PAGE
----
The first Jim Thompson dining outlet, however, opened in 1996 on the second floor of its main retail shop on Surawong Road simply to offer a space where customers _ typically tourists _ could sit down, relax and enjoy a cup of coffee or tea together with a small variety of snacks and bakery items, which was made from the company’s kitchen, before or after shopping or while waiting for the Bangkok traffic to ease.
The coffee and bakery corner had enjoyed a good feedback, so, later on, a number of Thai and western dishes were added to the menu.
“The menu was a good mix between authentic Thai food and classic western cuisine. We offered the two cuisines separately and never try to follow the fusion fashion,” Booth noted.
The in-house cafe proved very popular, not only among tourist shoppers but also among people in the area who found the food and the design of the space enjoyable. With this success, the company decided to go for a standalone restaurant with the purpose of catering to local residents.
The Saladaeng Cafe restaurant, occupying an old house in Soi Sala Daeng, opened in 2000. This was followed by Thompson Bar & Restaurant in 2004 and Jim Thompson Cafe at Isetan department store in 2008.
After years of honing their skills at home, Jim Thompson’s culinary and hospitality team was ready for the international challenge. In 2005, the company’s first foreign restaurant, Mythai, opened in Kuala Lumpur.
“At that time, we had quite a lot of opportunities in several countries, but we decided to settle on a place near home,” Booth explained.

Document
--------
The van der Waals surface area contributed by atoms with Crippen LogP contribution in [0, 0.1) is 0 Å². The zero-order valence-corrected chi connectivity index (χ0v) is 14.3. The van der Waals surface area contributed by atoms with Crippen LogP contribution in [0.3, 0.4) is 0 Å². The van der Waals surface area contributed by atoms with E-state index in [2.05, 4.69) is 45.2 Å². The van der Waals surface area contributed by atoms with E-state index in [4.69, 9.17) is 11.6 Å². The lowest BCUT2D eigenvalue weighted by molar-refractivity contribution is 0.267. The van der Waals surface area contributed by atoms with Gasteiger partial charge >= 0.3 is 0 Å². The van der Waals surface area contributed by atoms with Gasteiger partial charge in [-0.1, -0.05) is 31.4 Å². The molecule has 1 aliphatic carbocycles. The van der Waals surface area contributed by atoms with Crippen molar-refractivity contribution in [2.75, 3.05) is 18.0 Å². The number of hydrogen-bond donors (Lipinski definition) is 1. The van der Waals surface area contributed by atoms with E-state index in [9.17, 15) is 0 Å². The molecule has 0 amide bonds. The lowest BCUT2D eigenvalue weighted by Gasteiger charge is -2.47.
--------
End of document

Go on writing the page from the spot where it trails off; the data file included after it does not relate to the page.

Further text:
“Running the restaurant business, you need to be close to what’s happening. We felt more comfortable for our first overseas restaurant to be close by, so that we could travel easily and help them with the design, marketing, cooking and service.”
Three more dining outlets were opened in in Tokyo, and another in Singapore (see review on page 6).
“The Singapore branch, called Jim Thompson: A Thai Restaurant, is our flagship restaurant. We’ve spent so much time working with design and service. We’ve barely done any marketing or promotion but received great feedback from the locals. The business was built totally from word of mouth,” the marketing director noted.
“Our company always looks for new, dynamic ways to promote Thai culture to the world. We’ve realised the worldwide sensation for Thai food. In the past, Thai food may have been regarded in the West as a budget meal on which people wouldn’t spend more than 10 euros or $10 on.